Egypt gas pipeline to Jordan, Israel sabotaged for sixth time

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CAIRO/AL-ARISH: An explosion of a gas pipeline at the Egyptian National Grid in Sinai early Tuesday halted the supply of natural gas to Jordan, Syria, Lebanon and Sinai consumers, according to an official statement by Ampal-American Israel Corporation.


The proportion of the damage and estimated repair time is not yet clear at this point, the company said in a statement on their official website.

“Neither [East Mediterranean Gas Co.] EMG’s site nor EMG’s pipeline were damaged as the affected GASCO’s pipeline is not a part of the EMG pipeline system,” Ampal said.

Ampal said that EMG, in which it has a 12.5 percent interest, had advised it of the blast, which was alleged to be terror attack.

The explosion took place exactly 30 kilometers (18.6 miles) west of EMG’s location at Al-Arish in Sinai at around 2 am, according to Ampal.

According to Egypt state news, the explosion was contained.

Preliminary investigations revealed that the explosion was a result of remote detonation, a security official said. The source, who was speaking on condition of anonymity, said an undetonated mine was also found on site.

At least three gunmen in a van opened fire on a gas installation before the explosion hit the pipeline, witnesses said. They didn’t however enter the station.

No one has been arrested so far, the source added. Three injuries were reported without details.
Gas supply to Al-Arish was also cut. The flames resulting from the explosion led to damages in nearby homes and huts.

The pipeline is owned and controlled by the Egyptian gas transport company, GASCO, a subsidiary of EGAS, the Egyptian national gas company that also supplies gas to EMG.

This is the sixth explosion on the gas pipeline, which serves Israel and Jordan.

“Since the terror attack on GASCO’s pipeline on July 12, 2011, gas supply from EGAS to EMG, and therefore, to EMG’s Israeli customers, has not resumed,” the company said.

Israel receives about 40 percent of its gas from Egypt. Currently, EMG provides 45 percent of Israel’s gas needs for electric utility.

Last month, Egypt’s army and police officials pointed out that they were cracking down on terror attacks in the area.

Since the January 25 uprising that ousted Egyptian president Hosni Mubarak in February, attackers, emboldened by the security vacuum in North Sinai, have targeted the gas pipeline several times disrupting the supply of gas to Jordan and Israel.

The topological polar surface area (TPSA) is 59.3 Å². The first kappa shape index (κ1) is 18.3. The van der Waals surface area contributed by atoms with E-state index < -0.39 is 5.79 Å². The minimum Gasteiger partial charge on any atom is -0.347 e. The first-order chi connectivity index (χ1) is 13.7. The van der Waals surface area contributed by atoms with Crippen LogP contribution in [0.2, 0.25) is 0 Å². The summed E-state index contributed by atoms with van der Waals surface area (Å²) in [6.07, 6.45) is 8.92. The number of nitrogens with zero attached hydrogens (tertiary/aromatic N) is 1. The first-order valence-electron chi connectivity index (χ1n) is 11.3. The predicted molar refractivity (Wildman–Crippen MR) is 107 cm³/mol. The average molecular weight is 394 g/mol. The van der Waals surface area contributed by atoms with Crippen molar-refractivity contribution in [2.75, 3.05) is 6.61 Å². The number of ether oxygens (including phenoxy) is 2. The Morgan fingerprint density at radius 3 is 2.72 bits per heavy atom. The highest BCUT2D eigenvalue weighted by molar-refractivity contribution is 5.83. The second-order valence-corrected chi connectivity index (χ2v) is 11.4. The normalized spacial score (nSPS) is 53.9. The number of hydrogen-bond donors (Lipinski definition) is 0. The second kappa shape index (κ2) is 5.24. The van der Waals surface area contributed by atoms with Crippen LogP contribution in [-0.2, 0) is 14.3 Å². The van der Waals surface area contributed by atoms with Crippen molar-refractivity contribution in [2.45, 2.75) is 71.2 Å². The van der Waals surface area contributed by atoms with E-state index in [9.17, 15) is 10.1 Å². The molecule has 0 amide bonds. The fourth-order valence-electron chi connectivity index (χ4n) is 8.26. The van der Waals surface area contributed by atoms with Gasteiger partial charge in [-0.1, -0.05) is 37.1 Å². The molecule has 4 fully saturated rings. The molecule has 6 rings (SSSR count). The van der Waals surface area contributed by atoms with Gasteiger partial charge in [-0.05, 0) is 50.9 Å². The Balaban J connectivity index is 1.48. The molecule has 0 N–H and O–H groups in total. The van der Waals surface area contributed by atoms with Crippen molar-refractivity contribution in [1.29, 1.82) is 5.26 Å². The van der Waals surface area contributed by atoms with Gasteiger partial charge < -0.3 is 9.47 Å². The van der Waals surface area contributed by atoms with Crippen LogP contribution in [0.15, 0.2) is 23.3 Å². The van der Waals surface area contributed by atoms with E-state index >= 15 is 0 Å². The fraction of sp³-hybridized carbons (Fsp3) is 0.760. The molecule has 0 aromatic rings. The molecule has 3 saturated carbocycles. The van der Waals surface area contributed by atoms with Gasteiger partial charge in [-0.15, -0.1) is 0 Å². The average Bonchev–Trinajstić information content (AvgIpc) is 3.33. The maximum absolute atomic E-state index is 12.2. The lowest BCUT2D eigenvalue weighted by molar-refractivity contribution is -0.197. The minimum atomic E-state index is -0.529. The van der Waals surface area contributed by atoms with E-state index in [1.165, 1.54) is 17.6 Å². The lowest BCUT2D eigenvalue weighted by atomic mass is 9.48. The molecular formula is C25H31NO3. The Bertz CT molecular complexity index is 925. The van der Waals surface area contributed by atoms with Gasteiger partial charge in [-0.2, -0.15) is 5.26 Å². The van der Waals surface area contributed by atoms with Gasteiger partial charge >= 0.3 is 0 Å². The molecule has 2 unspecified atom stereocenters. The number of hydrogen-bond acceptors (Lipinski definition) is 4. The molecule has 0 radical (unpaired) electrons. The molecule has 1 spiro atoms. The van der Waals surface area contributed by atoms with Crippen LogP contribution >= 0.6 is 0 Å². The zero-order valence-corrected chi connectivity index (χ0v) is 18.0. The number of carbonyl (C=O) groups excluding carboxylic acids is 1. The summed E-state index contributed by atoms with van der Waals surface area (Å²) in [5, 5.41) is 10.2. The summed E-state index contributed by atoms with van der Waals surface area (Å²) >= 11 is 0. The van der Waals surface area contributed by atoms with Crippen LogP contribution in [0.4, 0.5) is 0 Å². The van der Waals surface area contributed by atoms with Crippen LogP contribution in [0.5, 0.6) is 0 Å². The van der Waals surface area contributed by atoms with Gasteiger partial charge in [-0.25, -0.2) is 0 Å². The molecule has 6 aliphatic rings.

The pipeline has been attacked five times over the past seven months. There was an attempted attack on July 30 that failed. This month’s attack is the sixth.

On May 31, Ampal-American Israel Corporation and other EMG International owners, including American investors, officially sought international arbitration against Egypt.

“The process was launched when EMG and other international shareholders gave formal notice to the relevant Egyptian ministries demanding consultations with regard to breaches under the Gas Supply and Purchase Agreement (the "Gas Contract") between EMG and the Egyptian General Petroleum Corporation and the Egyptian Natural Gas Holding Company (together the "Seller"), which include the failure to deliver the contractually required amounts of gas to EMG,” said Ampal.

Ampal alone reported $9.7 million in losses for the quarter ending June 30 due to the impairments in EMG’s pipeline.

The pipeline that serves Israel reaches from Al-Arish to Ashkelon is about 100 kilometers long. Overall, the pipeline, which serves Israel, Jordan, Syria, and Lebanon, is about 1,200 kilometers-long (750 miles).

EMG constructed the pipeline in 2008 from Al-Arish in Sinai to Ashkelon in Israel, at a cost of $460 million.

Under a 20-year contract, Egypt has been exporting gas to Israel since 2005.

Last month, Khaled Toukan, Jordan’s energy minister announced that the country would sign a new gas deal with Jordan, adjusting the current figures, according to a Reuters report quoting Egyptian state news agency MENA.

Toukan declined to reveal any figures regarding the new deal.

Export of Egyptian gas to Jordan was cut by 27 percent last year. After the five attacks this year, that figure doubled as exports fell 54 percent. –Additional reporting by Hatem El-Buluk in Al-Arish and agencies.


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